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How I Became a Purple Squirrel August 29, 2012

Posted by Tim Rodgers in job search.
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From Wikipedia: “Purple squirrel is a term used by employment recruiters to describe an unlikely job candidate with precisely the right education, experience, and qualifications that perfectly fits a job’s multifaceted requirements. In theory, this prized ‘purple squirrel’ could immediately handle all the expansive variety of responsibilities of a job description with no training and would allow businesses to function with fewer workers.”

Apparently I’ve become a purple squirrel, but (so far) not the one recruiters are looking for. It wasn’t what I planned. Here’s how it happened.

Throughout my career I tried to avoid specialization. I was always a little paranoid about the future and whether my technical expertise in one domain would translate to a different industry, rendering my skills obsolete. When I joined Hewlett-Packard in 1988 I worked in a division that was an internal supplier of printed circuit boards, part of HP’s vertical integration strategy. It was a great place to start because all of the HP product divisions were our customers and I had the opportunity to learn and network within the company. As the company shifted to an outsourcing strategy, my experience helped me move into a procurement engineering roles where I helped identify and qualify new suppliers to keep up with the technology needs of our product design teams.

By the late 1990s most of HP’s suppliers were located in Asia. To reduce overhead, the company centralized and consolidated many of the procurement organizations that were supporting individual product divisions and shifted responsibilities to HP teams that were closer to the supply base. The time was right for me to make a change, and I was fortunate to have a manager who recommended me for a job leading a software quality team. I hadn’t written code since I was in graduate school, but I was told that wasn’t what the team needed. As an outsider I was able to bring a fresh perspective, keeping the team focused on business objectives without getting personally bogged down by looking over everyone’s shoulders.

I was thrilled by the daily challenge and learning curve, and I occupied myself with developing strategy, improving processes, re-allocating resources, and growing the team during a time of rapid business expansion. Software felt like a more stable place to make a career, and when we started outsourcing testing and development I was able to apply my skills in supplier management to help ensure a seamless delivery model.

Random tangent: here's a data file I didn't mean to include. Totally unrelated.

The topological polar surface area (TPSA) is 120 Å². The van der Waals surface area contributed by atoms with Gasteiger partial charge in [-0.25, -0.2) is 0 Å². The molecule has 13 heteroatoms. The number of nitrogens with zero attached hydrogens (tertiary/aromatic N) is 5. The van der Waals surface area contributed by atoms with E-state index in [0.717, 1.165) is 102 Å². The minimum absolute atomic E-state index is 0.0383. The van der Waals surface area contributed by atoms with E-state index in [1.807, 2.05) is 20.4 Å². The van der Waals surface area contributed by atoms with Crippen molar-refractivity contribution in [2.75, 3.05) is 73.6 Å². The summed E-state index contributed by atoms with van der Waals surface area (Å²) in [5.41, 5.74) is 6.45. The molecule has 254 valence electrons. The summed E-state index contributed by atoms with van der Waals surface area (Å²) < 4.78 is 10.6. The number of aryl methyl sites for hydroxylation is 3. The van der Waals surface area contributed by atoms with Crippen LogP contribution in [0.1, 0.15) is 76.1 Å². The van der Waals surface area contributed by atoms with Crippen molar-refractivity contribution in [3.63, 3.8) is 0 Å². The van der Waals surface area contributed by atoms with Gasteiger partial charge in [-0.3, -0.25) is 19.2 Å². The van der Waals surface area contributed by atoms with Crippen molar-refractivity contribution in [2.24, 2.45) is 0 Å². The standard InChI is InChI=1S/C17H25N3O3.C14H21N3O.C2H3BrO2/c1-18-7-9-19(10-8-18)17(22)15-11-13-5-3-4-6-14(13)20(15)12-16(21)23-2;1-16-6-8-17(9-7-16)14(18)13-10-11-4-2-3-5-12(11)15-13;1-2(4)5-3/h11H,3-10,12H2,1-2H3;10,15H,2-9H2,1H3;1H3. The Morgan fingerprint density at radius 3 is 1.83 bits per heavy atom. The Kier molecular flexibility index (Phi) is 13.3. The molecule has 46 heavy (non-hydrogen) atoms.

What I didn’t appreciate at the time was that my choice to focus on organizational effectiveness over technical expertise would seriously limit my mobility within the world of software. When the recession hit in late 2008, I discovered that I wasn’t a very attractive candidate for software management positions. I was quickly eliminated from the applicant pool, apparently because I didn’t have the hands-on development experience attached to every job description.

When I finally did land a job it was return to manufacturing, quality engineering, and supplier management, this time as a senior manager at a China-based contract manufacturer. I was once again working closely with our client’s design and customer satisfaction teams, engaged at all levels of the entire product development lifecycle. My ten-year detour in software helped to develop my skills in strategic planning and international management, and after almost two years in China I felt well-prepared to move into a engineering and product development leadership role at a large OEM back in the U.S.

Now I’m in-transition again, and I’m getting the feeling that my resume just confuses people. To some, my career to this point looks like a disjointed collection of diverse experiences. Recruiters and hiring managers want to know if I’m an animal, vegetable, or mineral. My generalized skills are apparently not enough to overcome a lack of experience and deep domain expertise in the industries that are currently growing and hiring. They’re trying to find a purple squirrel to fit their job description. I’m a purple squirrel working on being found.

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